The drought in California has lessened in severity this year and significant rainfall over the next couple of days should continue to improve overall conditions. A major storm will bring another round of drought-denting rain to much of the western US over the next few days and this will add to recent rainfall that has helped to ease drought conditions across much of California. In fact, flash flooding is a near term threat in California from this storm and there is a risk of mudslides in areas that experienced wildfires earlier this year. Drenching rain from this upcoming storm will first arrive in southern Oregon and northern California late Friday and then it’ll push southward into southern sections of the state including LA and San Diego by early Saturday morning.
Water vapor is currently pushing northward into California from the Pacific Ocean and this moisture will contribute to the expected copious amounts of rain and snow in the next couple of days. The rainfall over the next couple of days can climb to 3 or 4 inches and snow is likely to reach the 1-2 foot level in the Sierra Nevada and southern Cascades from Friday into Saturday. As the storm pushes into the region on Friday, colder air will spread inland and southward raising the prospects for those significant mountain snows. All of this precipitation will no doubt have an impact on what is a high travel time period with the Christmas holiday coming later this weekend. Early in the weekend, the biggest problems will be primarily across the far western states, but by Sunday, this storm will spread snow into the Rockies and northern Plains and create dangerous travel conditions in that part of the country.
The Palmer drought index, sometimes called the Palmer drought severity index and often abbreviated PDSI, is a measurement of dryness based on recent precipitation and temperature. It was developed by meteorologist Wayne Palmer, who first published his method in the 1965 paper Meteorological Drought for the Office of Climatology of the U.S. Weather Bureau. The PDSI uses readily available temperature and precipitation data to estimate relative dryness. It is a standardized index that spans -10 (dry) to +10 (wet) and it has been reasonably successful at quantifying long-term drought.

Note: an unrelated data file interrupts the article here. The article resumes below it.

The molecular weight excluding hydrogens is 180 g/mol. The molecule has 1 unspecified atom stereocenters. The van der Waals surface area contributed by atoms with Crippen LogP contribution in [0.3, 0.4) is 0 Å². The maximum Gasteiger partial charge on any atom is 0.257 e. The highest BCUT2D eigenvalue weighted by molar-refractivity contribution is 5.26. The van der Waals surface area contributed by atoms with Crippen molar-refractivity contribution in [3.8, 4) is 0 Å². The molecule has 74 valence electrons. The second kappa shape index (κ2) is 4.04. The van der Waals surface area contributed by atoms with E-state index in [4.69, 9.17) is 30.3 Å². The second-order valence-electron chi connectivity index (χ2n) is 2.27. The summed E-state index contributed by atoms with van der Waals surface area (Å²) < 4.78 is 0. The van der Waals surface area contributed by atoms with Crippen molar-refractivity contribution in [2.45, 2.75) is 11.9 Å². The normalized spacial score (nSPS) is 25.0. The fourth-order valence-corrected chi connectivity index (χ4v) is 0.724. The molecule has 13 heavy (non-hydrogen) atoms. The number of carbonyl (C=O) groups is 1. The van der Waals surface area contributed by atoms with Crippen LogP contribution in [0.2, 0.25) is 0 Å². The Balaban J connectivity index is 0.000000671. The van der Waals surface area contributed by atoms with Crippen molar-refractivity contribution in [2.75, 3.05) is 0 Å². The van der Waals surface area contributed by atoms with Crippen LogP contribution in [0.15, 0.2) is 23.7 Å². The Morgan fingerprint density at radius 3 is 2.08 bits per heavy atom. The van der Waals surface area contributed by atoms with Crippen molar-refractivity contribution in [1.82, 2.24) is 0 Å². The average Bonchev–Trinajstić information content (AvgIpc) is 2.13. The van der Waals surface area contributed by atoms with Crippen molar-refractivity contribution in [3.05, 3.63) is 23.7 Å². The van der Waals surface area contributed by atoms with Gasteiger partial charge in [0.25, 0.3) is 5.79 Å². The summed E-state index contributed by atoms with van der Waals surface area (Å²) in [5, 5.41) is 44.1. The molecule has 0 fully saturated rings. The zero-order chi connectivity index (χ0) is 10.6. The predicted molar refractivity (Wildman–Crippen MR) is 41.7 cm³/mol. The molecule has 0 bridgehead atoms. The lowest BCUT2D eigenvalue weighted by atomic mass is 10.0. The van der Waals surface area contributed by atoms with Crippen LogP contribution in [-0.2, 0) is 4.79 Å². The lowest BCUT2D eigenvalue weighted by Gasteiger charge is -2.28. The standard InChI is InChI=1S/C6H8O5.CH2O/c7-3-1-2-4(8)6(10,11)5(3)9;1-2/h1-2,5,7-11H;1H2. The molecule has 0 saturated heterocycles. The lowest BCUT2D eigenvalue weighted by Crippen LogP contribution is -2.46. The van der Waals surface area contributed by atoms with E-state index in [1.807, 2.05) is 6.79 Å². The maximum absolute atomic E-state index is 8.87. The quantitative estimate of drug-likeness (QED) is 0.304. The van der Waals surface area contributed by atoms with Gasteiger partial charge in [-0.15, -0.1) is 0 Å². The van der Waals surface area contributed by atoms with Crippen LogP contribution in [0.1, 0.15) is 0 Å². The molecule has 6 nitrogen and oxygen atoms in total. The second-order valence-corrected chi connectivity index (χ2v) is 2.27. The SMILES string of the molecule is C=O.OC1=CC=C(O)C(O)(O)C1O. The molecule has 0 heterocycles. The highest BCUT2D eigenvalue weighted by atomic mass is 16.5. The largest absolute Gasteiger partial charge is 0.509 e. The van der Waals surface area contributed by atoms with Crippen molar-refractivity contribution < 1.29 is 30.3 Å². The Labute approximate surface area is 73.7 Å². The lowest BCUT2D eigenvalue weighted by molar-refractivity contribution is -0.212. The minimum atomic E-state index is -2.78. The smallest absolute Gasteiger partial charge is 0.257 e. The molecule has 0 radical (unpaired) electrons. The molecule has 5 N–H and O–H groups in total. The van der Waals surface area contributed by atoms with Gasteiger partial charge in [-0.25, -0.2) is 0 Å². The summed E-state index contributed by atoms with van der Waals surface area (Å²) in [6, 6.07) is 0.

A year ago near the end of 2015, there were portions of California in “extreme drought” status according to the PDSI. In fact, much of the state was classified as in “drought” condition ranging from moderate-to-severe-to-extreme and no part of the state was doing any better than “near normal”. This year, however, as 2016 comes to a close; California is in much better shape as suggested by the current PDSI values. In fact, Northern California is currently either classified as “very moist” or “extremely moist”. Central California has experienced “unusual moist spell” conditions in recent days and only the southern half of the state remains in drought (severe) status.
This upcoming storm system will only add to the long-term improvement that California has seen in recent times.
Meteorologist Paul Dorian